The ultimate toolkit to help you with any career challenge
This week we are taking a different approach to our fortnightly blog and using this opportunity to point you to resources that can help inspire you to take action with your current career challenge.
The blogs I share with you represent real problems which my clients are working through or prospective clients share.
The first thing I want you to take away from today’s blog is that you are not alone in the challenges and emotions you feel in relation to your job and hopefully knowing this backdrop to the source and inspiration for my blogs you will start to see and feel that. Yes someone, is walking in your shoes and come out the other side and you can too.
How to ask your manager to invest in your development
To avoid feeling stagnant in our careers we know we need to grow, learn new skills, to try new experiences to build on our existing knowledge. As our world evolves so do our jobs and the need to keep updated on changes and advances in our chosen profession often falls to the responsibility of the individual. But how do you ask your company to pay for your development, what are the key points to consider and how do we position our request in a context of rising costs?
This blog takes a look at how you build a persuasive case.
How to identify a mentor to support your career development.
“You should get a mentor Kerrie” I nodded my head in agreement. But what actually was a mentor and how could I find one and why couldn’t my manager be my mentor?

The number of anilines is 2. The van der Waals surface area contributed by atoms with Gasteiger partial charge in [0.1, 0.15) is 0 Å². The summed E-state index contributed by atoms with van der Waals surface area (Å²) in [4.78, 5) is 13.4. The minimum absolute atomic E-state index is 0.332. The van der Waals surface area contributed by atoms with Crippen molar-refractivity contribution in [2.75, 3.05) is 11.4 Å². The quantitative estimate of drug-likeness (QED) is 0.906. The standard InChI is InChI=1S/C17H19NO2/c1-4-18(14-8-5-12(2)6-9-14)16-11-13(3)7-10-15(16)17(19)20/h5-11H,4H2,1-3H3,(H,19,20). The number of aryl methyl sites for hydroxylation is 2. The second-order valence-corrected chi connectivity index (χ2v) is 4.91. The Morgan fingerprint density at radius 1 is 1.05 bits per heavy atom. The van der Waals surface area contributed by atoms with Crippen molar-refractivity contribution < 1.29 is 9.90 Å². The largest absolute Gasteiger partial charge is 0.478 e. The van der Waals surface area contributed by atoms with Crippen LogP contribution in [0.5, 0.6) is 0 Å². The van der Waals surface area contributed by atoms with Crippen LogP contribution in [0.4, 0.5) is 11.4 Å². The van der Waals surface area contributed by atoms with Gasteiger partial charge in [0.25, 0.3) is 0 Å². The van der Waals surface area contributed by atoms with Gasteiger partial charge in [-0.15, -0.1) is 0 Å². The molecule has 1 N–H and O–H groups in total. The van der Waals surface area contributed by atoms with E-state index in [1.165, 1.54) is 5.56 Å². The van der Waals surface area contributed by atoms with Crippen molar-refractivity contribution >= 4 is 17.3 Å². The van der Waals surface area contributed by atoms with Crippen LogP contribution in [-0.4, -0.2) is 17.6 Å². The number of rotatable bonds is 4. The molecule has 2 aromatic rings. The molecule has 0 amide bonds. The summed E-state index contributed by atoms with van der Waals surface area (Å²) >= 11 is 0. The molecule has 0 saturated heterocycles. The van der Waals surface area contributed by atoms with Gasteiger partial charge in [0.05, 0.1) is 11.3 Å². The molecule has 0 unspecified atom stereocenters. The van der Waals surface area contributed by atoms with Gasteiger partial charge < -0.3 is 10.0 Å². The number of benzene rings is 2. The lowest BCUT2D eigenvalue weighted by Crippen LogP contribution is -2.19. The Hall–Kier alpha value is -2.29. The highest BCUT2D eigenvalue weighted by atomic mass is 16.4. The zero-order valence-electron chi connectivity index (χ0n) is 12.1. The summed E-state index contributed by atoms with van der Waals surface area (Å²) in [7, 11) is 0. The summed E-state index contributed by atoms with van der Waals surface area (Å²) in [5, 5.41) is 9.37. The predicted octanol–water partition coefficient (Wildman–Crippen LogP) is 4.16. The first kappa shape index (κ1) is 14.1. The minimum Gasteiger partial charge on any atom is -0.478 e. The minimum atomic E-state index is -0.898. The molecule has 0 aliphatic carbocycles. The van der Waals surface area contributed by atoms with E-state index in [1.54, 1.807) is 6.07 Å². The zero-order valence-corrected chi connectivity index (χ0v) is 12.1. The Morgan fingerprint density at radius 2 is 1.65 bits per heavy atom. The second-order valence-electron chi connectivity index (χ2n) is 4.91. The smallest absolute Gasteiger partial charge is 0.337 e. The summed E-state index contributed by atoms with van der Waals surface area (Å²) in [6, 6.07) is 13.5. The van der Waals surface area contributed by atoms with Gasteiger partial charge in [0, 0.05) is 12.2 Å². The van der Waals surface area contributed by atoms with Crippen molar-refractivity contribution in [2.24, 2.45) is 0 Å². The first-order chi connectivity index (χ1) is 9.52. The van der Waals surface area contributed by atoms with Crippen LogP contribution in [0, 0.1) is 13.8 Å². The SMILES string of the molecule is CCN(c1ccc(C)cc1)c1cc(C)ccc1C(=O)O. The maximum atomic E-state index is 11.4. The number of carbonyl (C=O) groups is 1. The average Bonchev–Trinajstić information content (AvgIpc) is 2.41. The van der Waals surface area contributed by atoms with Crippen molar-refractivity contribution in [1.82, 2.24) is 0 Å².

If you have thought about getting a mentor but are not really sure what a mentor does and how or where to start then this is a blog for you.
When your manager asks you about your career plans...
How do you handle a career conversation, when your manager asks what areas would you like to focus on for your development and what you really want to say is no thanks! As your future career is anywhere but this place!
If you are not ready to share your future plans with your manager this is about achieving a balance between your needs and those of the organisation and team, avoiding any negative perceptions or repercussions.
This is the exact scenario a blog reader is facing and has asked for my help to resolve, here are 5 different points to consider in your answer enabling you to strike a balance between you and the organisation.
How to explain a career break to a potential employer
Career breaks have traditionally been viewed through a negative lens, anytime out of work could be seen as someone losing touch, their skills becoming outdated, and their value to a potential employer diminished.
But is this really the case, do we stop using skills and gaining experience and knowledge when we take a career break? Or is it rather that we have to find a way of helping people see the positive implications a career break can have?
And how do you explain a career break to a potential employer? All key questions which we take a look at in this blog.
What phase of the career change journey are you in?
Are you ready for a career change, do you wonder if it could be the answer to your problems? As a career coach, I have come to identify that there are different phases of readiness for a career change. In the early days, we start by questioning if we need to consider making changes and then we progress through to knowing what we want but unsure of how to make it a reality.